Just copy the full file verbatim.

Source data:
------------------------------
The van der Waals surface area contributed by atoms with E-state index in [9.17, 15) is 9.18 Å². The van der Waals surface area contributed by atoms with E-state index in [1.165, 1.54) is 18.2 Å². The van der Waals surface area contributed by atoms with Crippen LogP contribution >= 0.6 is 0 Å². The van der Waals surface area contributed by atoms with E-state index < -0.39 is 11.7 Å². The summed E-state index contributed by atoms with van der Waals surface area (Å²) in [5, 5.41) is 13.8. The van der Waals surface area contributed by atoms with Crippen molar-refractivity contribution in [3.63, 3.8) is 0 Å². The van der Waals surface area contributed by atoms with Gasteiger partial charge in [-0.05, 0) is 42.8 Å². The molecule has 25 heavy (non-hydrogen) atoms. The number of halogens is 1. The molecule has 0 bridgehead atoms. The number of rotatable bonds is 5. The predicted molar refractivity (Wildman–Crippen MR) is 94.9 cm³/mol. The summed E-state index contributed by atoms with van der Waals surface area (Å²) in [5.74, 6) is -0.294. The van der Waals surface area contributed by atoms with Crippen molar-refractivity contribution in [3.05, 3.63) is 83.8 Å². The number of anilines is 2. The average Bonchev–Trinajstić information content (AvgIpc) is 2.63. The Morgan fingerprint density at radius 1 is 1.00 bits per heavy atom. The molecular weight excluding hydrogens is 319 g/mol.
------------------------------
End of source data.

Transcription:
The van der Waals surface area contributed by atoms with E-state index in [9.17, 15) is 9.18 Å². The van der Waals surface area contributed by atoms with E-state index in [1.165, 1.54) is 18.2 Å². The van der Waals surface area contributed by atoms with Crippen LogP contribution >= 0.6 is 0 Å². The van der Waals surface area contributed by atoms with E-state index < -0.39 is 11.7 Å². The summed E-state index contributed by atoms with van der Waals surface area (Å²) in [5, 5.41) is 13.8. The van der Waals surface area contributed by atoms with Crippen molar-refractivity contribution in [3.63, 3.8) is 0 Å². The van der Waals surface area contributed by atoms with Gasteiger partial charge in [-0.05, 0) is 42.8 Å². The molecule has 25 heavy (non-hydrogen) atoms. The number of halogens is 1. The molecule has 0 bridgehead atoms. The number of rotatable bonds is 5. The predicted molar refractivity (Wildman–Crippen MR) is 94.9 cm³/mol. The summed E-state index contributed by atoms with van der Waals surface area (Å²) in [5.74, 6) is -0.294. The van der Waals surface area contributed by atoms with Crippen molar-refractivity contribution in [3.05, 3.63) is 83.8 Å². The number of anilines is 2. The average Bonchev–Trinajstić information content (AvgIpc) is 2.63. The Morgan fingerprint density at radius 1 is 1.00 bits per heavy atom. The molecular weight excluding hydrogens is 319 g/mol.